A few weeks ago, I made my kids pasta with pesto and sauteed green beans. A fairly typical dinner for us. But what made it unusual was that we picked the basil for the pesto and the green beans in our family’s organic garden. A few weeks earlier I had decided I was a total failure as a gardener. I had spent quite a bit of money to create this garden.
Unfortunately, in early September, I still had nothing to show for my efforts…or expenses! I convinced myself it wasn’t a big deal and even laughed a bit about it. But one day, while unlocking the door to my house, I glanced over at the garden and saw a big green bean waiting to be picked! I ran to investigate and found that we had a whole bunch of green beans that were full fledged real food we had grown. I was delighted! I also learned from Peterson Garden Project‘s Facebook pictures that what I thought was spinach, was actually basil. Thus, a home grown feast (at least partially) was born!
I created this garden because I thought we as a family would benefit from the experience. I also felt it was a less expensive way to provide healthy food. However, my expectations did not align at all with what actually took place. The real benefits were ones I did not anticipate. We really didn’t get much in terms of produce from our garden. I found that, other than some limited time with my kids, I did most of the work alone. However, when I first began this gardening project, I became a part of a large community of gardeners, both online and in face to face interactions. Some of these interactions have expanded well beyond the concept of gardening and have blossomed into full blown engagement. Additionally, when I first saw the beginnings of green things pushing up through the soil, I experienced a sense of joy that I didn’t anticipate.
And when I saw that one lone green bean, again, I felt a deep sense of happiness. When I first embarked on this project, I assumed success meant lots of home grown vegetables for my family. Although by that measure, the garden was a catastrophic failure, I am overwhelmed by how meaningful the experience was for me. And I find that it aligns in significant ways with another recent experience.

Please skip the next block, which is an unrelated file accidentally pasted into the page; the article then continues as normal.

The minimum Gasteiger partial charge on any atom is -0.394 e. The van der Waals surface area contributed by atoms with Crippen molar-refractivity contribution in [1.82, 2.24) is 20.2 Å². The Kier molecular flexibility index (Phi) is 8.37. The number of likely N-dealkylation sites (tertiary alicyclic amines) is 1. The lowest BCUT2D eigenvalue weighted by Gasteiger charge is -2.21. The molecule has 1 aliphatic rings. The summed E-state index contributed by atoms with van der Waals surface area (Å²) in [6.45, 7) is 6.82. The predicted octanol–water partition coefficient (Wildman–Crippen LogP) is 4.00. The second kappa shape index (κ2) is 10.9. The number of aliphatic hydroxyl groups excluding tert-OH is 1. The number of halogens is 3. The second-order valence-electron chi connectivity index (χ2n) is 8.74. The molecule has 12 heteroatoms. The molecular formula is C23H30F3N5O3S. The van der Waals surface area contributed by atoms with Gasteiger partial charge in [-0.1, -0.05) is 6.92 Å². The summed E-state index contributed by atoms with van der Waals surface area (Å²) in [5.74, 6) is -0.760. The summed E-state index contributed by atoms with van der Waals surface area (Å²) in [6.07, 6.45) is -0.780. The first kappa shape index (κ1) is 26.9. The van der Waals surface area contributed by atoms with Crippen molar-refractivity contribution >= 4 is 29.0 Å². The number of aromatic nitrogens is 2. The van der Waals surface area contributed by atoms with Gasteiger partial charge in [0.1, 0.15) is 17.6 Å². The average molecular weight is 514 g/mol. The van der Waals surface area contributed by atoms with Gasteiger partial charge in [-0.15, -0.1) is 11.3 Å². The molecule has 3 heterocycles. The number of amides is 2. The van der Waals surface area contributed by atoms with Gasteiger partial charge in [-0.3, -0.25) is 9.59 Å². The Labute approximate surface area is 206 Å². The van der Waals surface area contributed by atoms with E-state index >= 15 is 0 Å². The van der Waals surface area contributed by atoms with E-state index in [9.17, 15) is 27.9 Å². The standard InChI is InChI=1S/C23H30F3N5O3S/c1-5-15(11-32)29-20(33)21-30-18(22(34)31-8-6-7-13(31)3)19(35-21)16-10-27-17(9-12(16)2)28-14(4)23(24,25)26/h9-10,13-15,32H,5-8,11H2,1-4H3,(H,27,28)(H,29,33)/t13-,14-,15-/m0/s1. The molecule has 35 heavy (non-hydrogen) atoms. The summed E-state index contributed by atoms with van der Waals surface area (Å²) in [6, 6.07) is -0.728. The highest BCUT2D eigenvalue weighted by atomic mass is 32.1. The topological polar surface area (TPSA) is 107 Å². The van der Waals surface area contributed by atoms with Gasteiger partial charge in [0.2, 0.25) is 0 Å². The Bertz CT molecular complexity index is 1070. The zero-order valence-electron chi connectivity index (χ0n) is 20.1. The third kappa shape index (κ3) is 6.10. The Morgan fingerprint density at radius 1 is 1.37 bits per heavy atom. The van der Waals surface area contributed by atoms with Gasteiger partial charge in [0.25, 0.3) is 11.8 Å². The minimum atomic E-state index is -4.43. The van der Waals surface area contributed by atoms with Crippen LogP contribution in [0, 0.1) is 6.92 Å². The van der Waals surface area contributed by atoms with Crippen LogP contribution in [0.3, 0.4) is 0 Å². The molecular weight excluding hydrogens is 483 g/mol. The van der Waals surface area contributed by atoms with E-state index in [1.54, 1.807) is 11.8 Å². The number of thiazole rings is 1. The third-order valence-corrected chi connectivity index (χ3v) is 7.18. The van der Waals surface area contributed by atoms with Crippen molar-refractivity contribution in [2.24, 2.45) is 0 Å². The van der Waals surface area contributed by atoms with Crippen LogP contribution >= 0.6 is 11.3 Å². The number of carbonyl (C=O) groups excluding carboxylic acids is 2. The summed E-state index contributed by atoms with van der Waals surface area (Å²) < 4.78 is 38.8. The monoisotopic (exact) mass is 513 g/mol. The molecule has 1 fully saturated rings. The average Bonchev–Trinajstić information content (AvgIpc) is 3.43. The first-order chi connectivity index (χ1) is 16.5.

About a year ago, I attended SocialDevCamp Chicago (SDCChi.) Although much of the content at the conference was far beyond my ability to understand, I was moved by the incredible interactions I had with participants. I suggested to Tim Courtney (one of the SDCChi founders) that we needed to do a similar technology conference for nonprofit organizations. Tim said it was a great idea.
Over the next year I worked to build this nonprofit technology conference. My vision was to create an event for 200-300 nonprofit professionals to learn about technology. That event, Chicago COUNTs: A NetSquared Camp took place on September 12.
And like my garden, its success looked very different from what I first anticipated it would be. We had 70 people participate, not 200. However, those 70 people were a group of rock stars in my world. And because the group was only 70 people, there was a feeling of intimacy among participants. People felt as though they were part of a very special community that was filled with wonderful resources, insights and support. The feedback I received both during and after the event confirmed my own reactions to the day. People expressed feelings of being profoundly impacted and suggested that this event was the beginning of exciting new changes in the community. Ultimately, I experienced the supreme joy that I had hoped I would at Chicago COUNTs…but not for the reasons I had thought.
So now, as I embark upon building my own nonprofit consulting business (please send organizations and individuals my way!) I am thinking about these two surprising experiences. I have a sense of what I want to create. I want to work with organizations to help them expand their networks and to design innovative and exciting substantive programming. I am confident these are two areas in which I could have a strong and positive impact. Once again, I have expectations about what my success will look like. However, after this past year of surprises, I am a little curious too. Because clearly, success isn’t always what we expect it to be.